Please use this identifier to cite or link to this item: https://doi.org/10.15480/882.2383
Publisher DOI: 10.1186/2190-4715-26-7
Title: Sustainable decision making under uncertainty: A case study in dredged material management
Language: English
Authors: Scheffler, Alexander 
Roth, Thomas 
Ahlf, Wolfgang 
Keywords: Decision support;Dredged material management;MCDA;Risk analysis;Sustainability;Uncertainty
Issue Date: 2014
Publisher: Springer
Source: Environmental Sciences Europe volume 26, Article number: 7 (2014)
Journal or Series Name: Environmental sciences Europe 
Abstract (english): Background: The port of Lübeck is one of Germany's most important harbours for goods traffic to and from the Baltic Sea Region. Sedimentation from the River Trave requires regularly maintenance dredging as well as capital dredging operations in order to maintain the operational capability of the port. A range of solutions for sustainable dredged material handling exist and an assessment of these options often proves to be challenging for decision makers. Multi-criteria decision analysis (MCDA) provides decision support by processing different data sets and evaluating suitable options in a rational way. Using the stochastic multi-criteria acceptability analysis (SMAA)-TRI method with a modification of a previously developed computerised model for decision support in dredged material management, this study was performed to test decision support under uncertainty. Results: The analysis endorsed that relocation to a dredged discharge pool and capping of an ammunition disposal site are viable options for Lübeck port. On the other hand, the use of dredged material from port expansion and its disposal on land are considered to be of very low sustainability under the given circumstances. Conclusions: The case study demonstrates capabilities as well as boundaries of computer-aided decision making under the premise of incomplete information. Despite uncertainties, sustainable decision making is possible with appropriate MCDA methodologies although minimum requirements concerning both data quality and data quantity must be fulfilled. Consequently, one possible alternative could not be integrated into the case study due to incomplete information. © 2014 Scheffler et al.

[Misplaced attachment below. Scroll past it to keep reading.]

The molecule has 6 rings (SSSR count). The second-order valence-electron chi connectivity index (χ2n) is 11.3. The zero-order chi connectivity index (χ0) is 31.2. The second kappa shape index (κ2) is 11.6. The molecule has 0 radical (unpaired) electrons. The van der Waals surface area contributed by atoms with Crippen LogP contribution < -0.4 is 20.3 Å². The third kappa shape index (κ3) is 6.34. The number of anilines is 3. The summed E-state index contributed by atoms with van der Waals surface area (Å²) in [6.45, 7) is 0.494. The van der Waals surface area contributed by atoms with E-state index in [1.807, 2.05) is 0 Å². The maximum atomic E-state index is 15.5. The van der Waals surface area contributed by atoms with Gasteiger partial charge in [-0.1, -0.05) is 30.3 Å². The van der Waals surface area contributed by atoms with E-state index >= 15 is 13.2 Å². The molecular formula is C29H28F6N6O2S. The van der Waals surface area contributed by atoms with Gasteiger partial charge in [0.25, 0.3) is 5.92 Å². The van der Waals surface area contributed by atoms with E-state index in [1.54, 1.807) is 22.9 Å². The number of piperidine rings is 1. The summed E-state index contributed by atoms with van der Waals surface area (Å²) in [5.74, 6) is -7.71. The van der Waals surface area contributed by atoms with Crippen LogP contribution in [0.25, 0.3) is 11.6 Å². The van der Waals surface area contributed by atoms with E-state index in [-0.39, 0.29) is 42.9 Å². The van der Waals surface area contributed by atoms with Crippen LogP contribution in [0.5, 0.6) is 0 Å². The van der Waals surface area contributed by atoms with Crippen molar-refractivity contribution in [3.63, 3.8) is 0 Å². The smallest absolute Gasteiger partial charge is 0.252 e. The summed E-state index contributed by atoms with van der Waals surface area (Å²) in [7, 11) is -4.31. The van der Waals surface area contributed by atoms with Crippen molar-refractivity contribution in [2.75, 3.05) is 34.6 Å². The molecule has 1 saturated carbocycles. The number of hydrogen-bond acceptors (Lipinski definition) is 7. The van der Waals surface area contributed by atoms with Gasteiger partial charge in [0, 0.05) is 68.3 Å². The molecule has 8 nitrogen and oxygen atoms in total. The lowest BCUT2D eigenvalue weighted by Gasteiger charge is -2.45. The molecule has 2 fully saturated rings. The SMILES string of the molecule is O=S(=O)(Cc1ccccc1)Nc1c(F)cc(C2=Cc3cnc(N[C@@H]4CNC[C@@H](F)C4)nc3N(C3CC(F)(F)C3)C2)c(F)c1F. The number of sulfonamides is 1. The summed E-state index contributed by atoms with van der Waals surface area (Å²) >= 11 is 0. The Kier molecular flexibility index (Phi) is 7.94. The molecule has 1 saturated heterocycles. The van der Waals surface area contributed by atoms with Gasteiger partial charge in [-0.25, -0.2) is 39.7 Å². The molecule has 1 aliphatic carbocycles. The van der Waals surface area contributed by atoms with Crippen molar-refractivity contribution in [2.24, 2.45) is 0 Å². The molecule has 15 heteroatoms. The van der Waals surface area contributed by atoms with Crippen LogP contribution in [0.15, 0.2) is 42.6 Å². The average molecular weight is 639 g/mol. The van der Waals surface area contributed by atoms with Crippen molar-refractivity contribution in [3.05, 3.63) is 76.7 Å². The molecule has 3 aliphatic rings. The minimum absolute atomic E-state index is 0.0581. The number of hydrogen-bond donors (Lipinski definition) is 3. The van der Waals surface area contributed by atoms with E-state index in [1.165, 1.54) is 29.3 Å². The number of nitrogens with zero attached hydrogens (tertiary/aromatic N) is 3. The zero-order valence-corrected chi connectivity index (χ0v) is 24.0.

URI: http://hdl.handle.net/11420/3176
DOI: 10.15480/882.2383
ISSN: 2190-4715
Institute: Umwelttechnik und Energiewirtschaft V-9 
Type: (wissenschaftlicher) Artikel
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